Note three things here:. Grace is not withheld because of sin. He points out that we do not usually operate this way. If someone wrongs or offends us, we withdraw from that person and do not treat him graciously. But God is not like this. Sinners crucified His Son who came to save them. It does not deserve to hear the gospel. His point was that Jesus Christ would have mercy offered, in the first place, to the biggest sinners. Paul does not just say that in contrast to sin reigning in death, now grace reigns in life.
As sinners who have been declared righteous, we are not made perfectly righteous in actual conduct until we see Jesus and become like Him 1 John 1: So our sins do not cut us off from God because His super-abundant grace reigns through the righteous standing that we have before Him through Christ.
He did not possess eternal life before the fall. He did not have permanent, perfect righteousness credited to his account. This should give us solid assurance of salvation. He puts it this way:. Any amount of time short of eternity would be inadequate for a finite creature to experience the glory of God. It will take forever for us to see all there is to see and admire all there is to admire and enjoy all there is to enjoy of the glory of God. Therefore God ordains that there be eternal life for us. All blessings come to us as believers through Jesus Christ our Lord, who graciously came to this earth and bore the penalty that we deserved on the cross.
Since we deserve nothing from God except judgment, this is pure grace. All spiritual blessings are to be found in Christ Eph. Do you have Him? If so, His super-abundant undeserved favor will keep flowing and flowing to you unto eternal life! Their virtue is unimpaired, their heat undiminished, their volume unabated. They explain the origin, account for the progress, and demand the gratitude of the City of Bath. Is it necessary to experience deep conviction of sin before coming to saving faith?
A Healthy Transition Deuteronomy Book Review -- Love as a Way of Life. Book Review -- Sacred Marriage. Then Paul sets forth some of the blessings of being justified by faith in Christ Then 5: But the day is coming when the usurper will be put down and Christ will return to rule. In His absence, the fact that we have received His grace should cause us to live apart from the things of this world. It must grieve our Lord when those upon whom He has poured out His grace live for worldly pleasures as if the King were not returning.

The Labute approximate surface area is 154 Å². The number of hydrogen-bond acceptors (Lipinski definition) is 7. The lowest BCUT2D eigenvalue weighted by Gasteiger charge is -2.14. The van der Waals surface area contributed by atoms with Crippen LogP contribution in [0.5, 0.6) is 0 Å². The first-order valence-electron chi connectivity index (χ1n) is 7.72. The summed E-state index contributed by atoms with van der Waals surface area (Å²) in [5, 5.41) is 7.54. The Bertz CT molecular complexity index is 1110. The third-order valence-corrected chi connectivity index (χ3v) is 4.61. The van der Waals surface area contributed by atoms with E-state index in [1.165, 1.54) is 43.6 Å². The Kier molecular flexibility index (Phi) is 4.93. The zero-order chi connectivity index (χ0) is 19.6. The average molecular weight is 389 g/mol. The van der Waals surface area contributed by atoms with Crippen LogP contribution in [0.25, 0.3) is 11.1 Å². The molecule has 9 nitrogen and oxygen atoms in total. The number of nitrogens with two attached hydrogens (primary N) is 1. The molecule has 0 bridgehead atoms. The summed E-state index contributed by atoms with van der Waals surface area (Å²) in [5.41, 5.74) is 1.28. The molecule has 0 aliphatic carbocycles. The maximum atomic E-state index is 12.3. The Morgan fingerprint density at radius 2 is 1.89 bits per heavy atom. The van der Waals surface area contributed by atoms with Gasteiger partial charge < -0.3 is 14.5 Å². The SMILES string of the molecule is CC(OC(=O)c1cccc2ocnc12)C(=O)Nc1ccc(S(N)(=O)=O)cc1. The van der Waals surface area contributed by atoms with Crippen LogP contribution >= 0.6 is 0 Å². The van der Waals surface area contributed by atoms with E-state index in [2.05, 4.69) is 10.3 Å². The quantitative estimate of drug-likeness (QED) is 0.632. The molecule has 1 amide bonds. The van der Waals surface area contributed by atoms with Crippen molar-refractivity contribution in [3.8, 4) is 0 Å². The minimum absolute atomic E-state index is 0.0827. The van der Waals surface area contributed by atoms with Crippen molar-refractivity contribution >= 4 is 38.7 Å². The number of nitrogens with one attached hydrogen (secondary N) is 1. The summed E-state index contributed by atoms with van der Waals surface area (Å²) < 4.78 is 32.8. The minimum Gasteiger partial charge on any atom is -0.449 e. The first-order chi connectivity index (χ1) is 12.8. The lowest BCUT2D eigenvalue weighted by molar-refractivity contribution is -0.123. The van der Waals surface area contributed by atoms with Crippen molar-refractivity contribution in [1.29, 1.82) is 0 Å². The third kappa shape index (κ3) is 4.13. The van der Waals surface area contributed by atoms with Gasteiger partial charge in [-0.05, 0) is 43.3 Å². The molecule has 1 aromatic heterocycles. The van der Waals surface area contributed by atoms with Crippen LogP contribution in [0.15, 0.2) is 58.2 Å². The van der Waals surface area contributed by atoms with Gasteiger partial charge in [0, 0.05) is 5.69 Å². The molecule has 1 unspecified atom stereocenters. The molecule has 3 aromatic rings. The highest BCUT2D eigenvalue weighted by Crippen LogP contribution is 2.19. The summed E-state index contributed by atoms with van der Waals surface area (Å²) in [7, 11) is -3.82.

Or, David may have been testing Mephibosheth, even as King Solomon later tested the two women claiming the same baby. Many years ago, Shah Abbis reigned in Persia. He deeply loved his people. To understand them and their needs, he would mingle with them in various disguises. One day he went as a poor man to the public baths where he sat with the common man who tended the furnace. He talked with him and shared his common food. In the weeks that followed he returned often, so that the man grew to love him as a dear friend. Then one day the Shah revealed his true identity. The Shah waited, expecting the poor man to ask for some expensive gift.
But the man just sat there, gazing in awe. On others you may bestow great riches; but to me you have given a much greater gift--yourself. Please, your majesty, never withdraw the priceless gift of your friendship. Are you after God for His gifts or for the joy of knowing God Himself? The King himself is our delight.
In , California police staged an intensive search for a stolen car and its driver. They even placed announcements on radio stations in their attempt to contact the thief. On the front seat of the car sat a box of crackers that, unknown to the thief, were laced with poison. The car owner had intended to use them as rat killer. But now the police and car owner were more interested in apprehending the thief to save his life than to recover the car.
But God is after you so that He can show you His grace and kindness. His Son, Jesus Christ, bore the penalty for your sins. If you do not receive His grace now, you will face His judgment in the future. But today is the day of salvation. Perhaps you have trusted Christ as Savior, but you have forgotten His grace. You have been trying to earn His favor instead of realizing that His grace has provided all. Perhaps you have forgotten His grace and have drifted into the world. His grace is seeking you, to bring you back to His presence and to keep you for His return.
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Lewis put it, I never had the experience of looking for God. Notice three things about where God found us, as illustrated in this story: We were fallen in sin. We were far from God. We were fearful of God. Grace brings acceptance in the Beloved. Grace brings blessings beyond all measure. Grace brings communion with the King and His children.